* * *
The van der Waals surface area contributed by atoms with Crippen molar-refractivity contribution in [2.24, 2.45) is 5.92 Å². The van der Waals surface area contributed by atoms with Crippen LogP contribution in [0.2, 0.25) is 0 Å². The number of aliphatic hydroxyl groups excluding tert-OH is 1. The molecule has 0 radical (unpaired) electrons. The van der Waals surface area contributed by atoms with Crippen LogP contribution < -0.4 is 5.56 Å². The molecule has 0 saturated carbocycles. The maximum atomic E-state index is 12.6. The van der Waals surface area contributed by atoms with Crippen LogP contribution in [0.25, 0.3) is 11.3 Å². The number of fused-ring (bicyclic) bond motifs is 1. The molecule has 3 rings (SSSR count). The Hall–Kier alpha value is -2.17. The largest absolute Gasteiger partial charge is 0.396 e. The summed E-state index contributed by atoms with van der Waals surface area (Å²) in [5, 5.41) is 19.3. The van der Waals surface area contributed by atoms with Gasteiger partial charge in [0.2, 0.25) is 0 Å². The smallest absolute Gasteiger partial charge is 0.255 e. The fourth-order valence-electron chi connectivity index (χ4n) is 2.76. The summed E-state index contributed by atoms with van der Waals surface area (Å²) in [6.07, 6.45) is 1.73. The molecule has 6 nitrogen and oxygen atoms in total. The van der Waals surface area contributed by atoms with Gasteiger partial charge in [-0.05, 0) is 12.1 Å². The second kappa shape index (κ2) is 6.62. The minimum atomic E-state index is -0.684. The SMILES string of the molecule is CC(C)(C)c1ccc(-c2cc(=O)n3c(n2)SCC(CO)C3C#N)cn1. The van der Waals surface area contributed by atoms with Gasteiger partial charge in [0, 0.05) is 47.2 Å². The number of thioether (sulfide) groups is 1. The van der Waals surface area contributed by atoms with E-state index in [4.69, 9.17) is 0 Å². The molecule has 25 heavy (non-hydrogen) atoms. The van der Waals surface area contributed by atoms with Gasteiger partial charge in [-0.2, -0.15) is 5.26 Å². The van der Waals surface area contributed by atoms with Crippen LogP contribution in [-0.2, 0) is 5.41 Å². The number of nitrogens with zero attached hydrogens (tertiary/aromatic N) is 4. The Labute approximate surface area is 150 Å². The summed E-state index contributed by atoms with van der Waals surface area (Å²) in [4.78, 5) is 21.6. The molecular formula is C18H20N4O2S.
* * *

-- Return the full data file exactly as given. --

The van der Waals surface area contributed by atoms with Crippen molar-refractivity contribution in [2.24, 2.45) is 5.92 Å². The van der Waals surface area contributed by atoms with Crippen LogP contribution in [0.2, 0.25) is 0 Å². The number of aliphatic hydroxyl groups excluding tert-OH is 1. The molecule has 0 radical (unpaired) electrons. The van der Waals surface area contributed by atoms with Crippen LogP contribution < -0.4 is 5.56 Å². The molecule has 0 saturated carbocycles. The maximum atomic E-state index is 12.6. The van der Waals surface area contributed by atoms with Crippen LogP contribution in [0.25, 0.3) is 11.3 Å². The number of fused-ring (bicyclic) bond motifs is 1. The molecule has 3 rings (SSSR count). The Hall–Kier alpha value is -2.17. The largest absolute Gasteiger partial charge is 0.396 e. The summed E-state index contributed by atoms with van der Waals surface area (Å²) in [5, 5.41) is 19.3. The van der Waals surface area contributed by atoms with Gasteiger partial charge in [0.2, 0.25) is 0 Å². The smallest absolute Gasteiger partial charge is 0.255 e. The fourth-order valence-electron chi connectivity index (χ4n) is 2.76. The summed E-state index contributed by atoms with van der Waals surface area (Å²) in [6.07, 6.45) is 1.73. The molecule has 6 nitrogen and oxygen atoms in total. The van der Waals surface area contributed by atoms with Gasteiger partial charge in [-0.05, 0) is 12.1 Å². The second kappa shape index (κ2) is 6.62. The minimum atomic E-state index is -0.684. The SMILES string of the molecule is CC(C)(C)c1ccc(-c2cc(=O)n3c(n2)SCC(CO)C3C#N)cn1. The van der Waals surface area contributed by atoms with Gasteiger partial charge in [0, 0.05) is 47.2 Å². The number of thioether (sulfide) groups is 1. The van der Waals surface area contributed by atoms with E-state index in [4.69, 9.17) is 0 Å². The molecule has 25 heavy (non-hydrogen) atoms. The van der Waals surface area contributed by atoms with Gasteiger partial charge in [-0.2, -0.15) is 5.26 Å². The van der Waals surface area contributed by atoms with Crippen LogP contribution in [-0.2, 0) is 5.41 Å². The number of nitrogens with zero attached hydrogens (tertiary/aromatic N) is 4. The Labute approximate surface area is 150 Å². The summed E-state index contributed by atoms with van der Waals surface area (Å²) in [4.78, 5) is 21.6. The molecular formula is C18H20N4O2S.